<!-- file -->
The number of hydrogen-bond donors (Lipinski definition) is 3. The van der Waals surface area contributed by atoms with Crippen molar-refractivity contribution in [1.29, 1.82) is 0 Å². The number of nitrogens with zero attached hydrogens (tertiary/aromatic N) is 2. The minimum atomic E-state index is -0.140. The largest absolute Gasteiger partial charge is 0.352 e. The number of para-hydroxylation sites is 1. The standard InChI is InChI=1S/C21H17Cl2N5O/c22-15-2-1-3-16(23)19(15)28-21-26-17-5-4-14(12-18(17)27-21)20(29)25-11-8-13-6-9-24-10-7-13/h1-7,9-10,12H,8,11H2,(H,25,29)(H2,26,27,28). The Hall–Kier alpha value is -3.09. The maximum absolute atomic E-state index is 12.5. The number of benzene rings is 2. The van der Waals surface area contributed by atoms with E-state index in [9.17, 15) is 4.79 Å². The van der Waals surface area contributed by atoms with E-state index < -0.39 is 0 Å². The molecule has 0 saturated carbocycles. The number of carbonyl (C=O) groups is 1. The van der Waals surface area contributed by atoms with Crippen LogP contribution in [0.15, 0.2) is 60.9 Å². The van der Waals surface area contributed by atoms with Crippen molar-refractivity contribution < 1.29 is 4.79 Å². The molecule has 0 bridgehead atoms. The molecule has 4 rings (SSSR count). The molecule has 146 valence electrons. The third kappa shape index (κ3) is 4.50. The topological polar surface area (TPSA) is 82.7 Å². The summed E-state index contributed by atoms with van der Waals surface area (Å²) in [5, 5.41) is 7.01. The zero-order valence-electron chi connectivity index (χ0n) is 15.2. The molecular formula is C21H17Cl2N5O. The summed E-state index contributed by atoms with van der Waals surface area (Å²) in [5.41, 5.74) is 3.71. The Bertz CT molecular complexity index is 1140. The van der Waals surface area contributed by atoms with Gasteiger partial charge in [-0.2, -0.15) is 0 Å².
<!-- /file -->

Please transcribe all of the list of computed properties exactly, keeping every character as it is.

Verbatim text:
The number of hydrogen-bond donors (Lipinski definition) is 3. The van der Waals surface area contributed by atoms with Crippen molar-refractivity contribution in [1.29, 1.82) is 0 Å². The number of nitrogens with zero attached hydrogens (tertiary/aromatic N) is 2. The minimum atomic E-state index is -0.140. The largest absolute Gasteiger partial charge is 0.352 e. The number of para-hydroxylation sites is 1. The standard InChI is InChI=1S/C21H17Cl2N5O/c22-15-2-1-3-16(23)19(15)28-21-26-17-5-4-14(12-18(17)27-21)20(29)25-11-8-13-6-9-24-10-7-13/h1-7,9-10,12H,8,11H2,(H,25,29)(H2,26,27,28). The Hall–Kier alpha value is -3.09. The maximum absolute atomic E-state index is 12.5. The number of benzene rings is 2. The van der Waals surface area contributed by atoms with E-state index in [9.17, 15) is 4.79 Å². The van der Waals surface area contributed by atoms with E-state index < -0.39 is 0 Å². The molecule has 0 saturated carbocycles. The number of carbonyl (C=O) groups is 1. The van der Waals surface area contributed by atoms with Crippen LogP contribution in [0.15, 0.2) is 60.9 Å². The van der Waals surface area contributed by atoms with Crippen molar-refractivity contribution < 1.29 is 4.79 Å². The molecule has 0 bridgehead atoms. The molecule has 4 rings (SSSR count). The molecule has 146 valence electrons. The third kappa shape index (κ3) is 4.50. The topological polar surface area (TPSA) is 82.7 Å². The summed E-state index contributed by atoms with van der Waals surface area (Å²) in [5, 5.41) is 7.01. The zero-order valence-electron chi connectivity index (χ0n) is 15.2. The molecular formula is C21H17Cl2N5O. The summed E-state index contributed by atoms with van der Waals surface area (Å²) in [5.41, 5.74) is 3.71. The Bertz CT molecular complexity index is 1140. The van der Waals surface area contributed by atoms with Gasteiger partial charge in [-0.2, -0.15) is 0 Å².